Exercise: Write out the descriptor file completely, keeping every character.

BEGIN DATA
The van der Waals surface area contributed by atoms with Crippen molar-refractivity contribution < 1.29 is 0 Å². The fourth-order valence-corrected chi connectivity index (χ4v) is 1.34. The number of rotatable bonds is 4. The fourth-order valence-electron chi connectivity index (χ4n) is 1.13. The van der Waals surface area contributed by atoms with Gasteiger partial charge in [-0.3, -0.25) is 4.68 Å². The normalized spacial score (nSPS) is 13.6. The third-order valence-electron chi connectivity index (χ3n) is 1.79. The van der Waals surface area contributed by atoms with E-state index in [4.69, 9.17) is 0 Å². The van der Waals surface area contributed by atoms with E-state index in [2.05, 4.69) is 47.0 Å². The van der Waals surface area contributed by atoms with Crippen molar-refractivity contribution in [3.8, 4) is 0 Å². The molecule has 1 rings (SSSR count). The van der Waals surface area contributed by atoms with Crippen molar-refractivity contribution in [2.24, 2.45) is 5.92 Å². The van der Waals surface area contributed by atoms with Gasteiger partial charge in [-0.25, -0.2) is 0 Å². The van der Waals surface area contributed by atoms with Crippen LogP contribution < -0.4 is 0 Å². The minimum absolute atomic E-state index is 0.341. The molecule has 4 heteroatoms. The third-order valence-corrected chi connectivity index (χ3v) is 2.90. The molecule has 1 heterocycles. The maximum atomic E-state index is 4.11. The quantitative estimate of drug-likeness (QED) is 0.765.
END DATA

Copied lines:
The van der Waals surface area contributed by atoms with Crippen molar-refractivity contribution < 1.29 is 0 Å². The fourth-order valence-corrected chi connectivity index (χ4v) is 1.34. The number of rotatable bonds is 4. The fourth-order valence-electron chi connectivity index (χ4n) is 1.13. The van der Waals surface area contributed by atoms with Gasteiger partial charge in [-0.3, -0.25) is 4.68 Å². The normalized spacial score (nSPS) is 13.6. The third-order valence-electron chi connectivity index (χ3n) is 1.79. The van der Waals surface area contributed by atoms with E-state index in [4.69, 9.17) is 0 Å². The van der Waals surface area contributed by atoms with E-state index in [2.05, 4.69) is 47.0 Å². The van der Waals surface area contributed by atoms with Crippen molar-refractivity contribution in [3.8, 4) is 0 Å². The molecule has 1 rings (SSSR count). The van der Waals surface area contributed by atoms with Crippen molar-refractivity contribution in [2.24, 2.45) is 5.92 Å². The van der Waals surface area contributed by atoms with Gasteiger partial charge in [-0.25, -0.2) is 0 Å². The van der Waals surface area contributed by atoms with Crippen LogP contribution < -0.4 is 0 Å². The minimum absolute atomic E-state index is 0.341. The molecule has 4 heteroatoms. The third-order valence-corrected chi connectivity index (χ3v) is 2.90. The molecule has 1 heterocycles. The maximum atomic E-state index is 4.11. The quantitative estimate of drug-likeness (QED) is 0.765.